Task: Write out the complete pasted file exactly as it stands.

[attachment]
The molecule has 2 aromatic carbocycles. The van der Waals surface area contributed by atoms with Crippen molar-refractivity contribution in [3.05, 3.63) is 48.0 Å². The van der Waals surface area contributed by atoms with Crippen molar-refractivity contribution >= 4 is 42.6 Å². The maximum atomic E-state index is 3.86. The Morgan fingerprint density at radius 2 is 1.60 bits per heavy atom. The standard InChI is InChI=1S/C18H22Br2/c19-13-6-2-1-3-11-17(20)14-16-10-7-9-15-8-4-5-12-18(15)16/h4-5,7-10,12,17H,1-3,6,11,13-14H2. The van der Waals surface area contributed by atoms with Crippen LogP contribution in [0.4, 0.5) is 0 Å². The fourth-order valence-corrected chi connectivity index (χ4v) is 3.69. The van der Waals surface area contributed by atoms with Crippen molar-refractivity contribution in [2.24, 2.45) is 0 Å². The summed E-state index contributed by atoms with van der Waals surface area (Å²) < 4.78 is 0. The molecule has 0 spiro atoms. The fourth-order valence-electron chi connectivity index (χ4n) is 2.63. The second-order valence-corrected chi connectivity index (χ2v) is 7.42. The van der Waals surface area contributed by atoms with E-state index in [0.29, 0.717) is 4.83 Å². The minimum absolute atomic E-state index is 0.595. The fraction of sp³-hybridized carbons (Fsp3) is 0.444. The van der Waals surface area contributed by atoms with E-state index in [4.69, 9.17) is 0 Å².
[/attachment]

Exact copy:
The molecule has 2 aromatic carbocycles. The van der Waals surface area contributed by atoms with Crippen molar-refractivity contribution in [3.05, 3.63) is 48.0 Å². The van der Waals surface area contributed by atoms with Crippen molar-refractivity contribution >= 4 is 42.6 Å². The maximum atomic E-state index is 3.86. The Morgan fingerprint density at radius 2 is 1.60 bits per heavy atom. The standard InChI is InChI=1S/C18H22Br2/c19-13-6-2-1-3-11-17(20)14-16-10-7-9-15-8-4-5-12-18(15)16/h4-5,7-10,12,17H,1-3,6,11,13-14H2. The van der Waals surface area contributed by atoms with Crippen LogP contribution in [0.4, 0.5) is 0 Å². The fourth-order valence-corrected chi connectivity index (χ4v) is 3.69. The van der Waals surface area contributed by atoms with Crippen molar-refractivity contribution in [2.24, 2.45) is 0 Å². The summed E-state index contributed by atoms with van der Waals surface area (Å²) < 4.78 is 0. The molecule has 0 spiro atoms. The fourth-order valence-electron chi connectivity index (χ4n) is 2.63. The second-order valence-corrected chi connectivity index (χ2v) is 7.42. The van der Waals surface area contributed by atoms with E-state index in [0.29, 0.717) is 4.83 Å². The minimum absolute atomic E-state index is 0.595. The fraction of sp³-hybridized carbons (Fsp3) is 0.444. The van der Waals surface area contributed by atoms with E-state index in [4.69, 9.17) is 0 Å².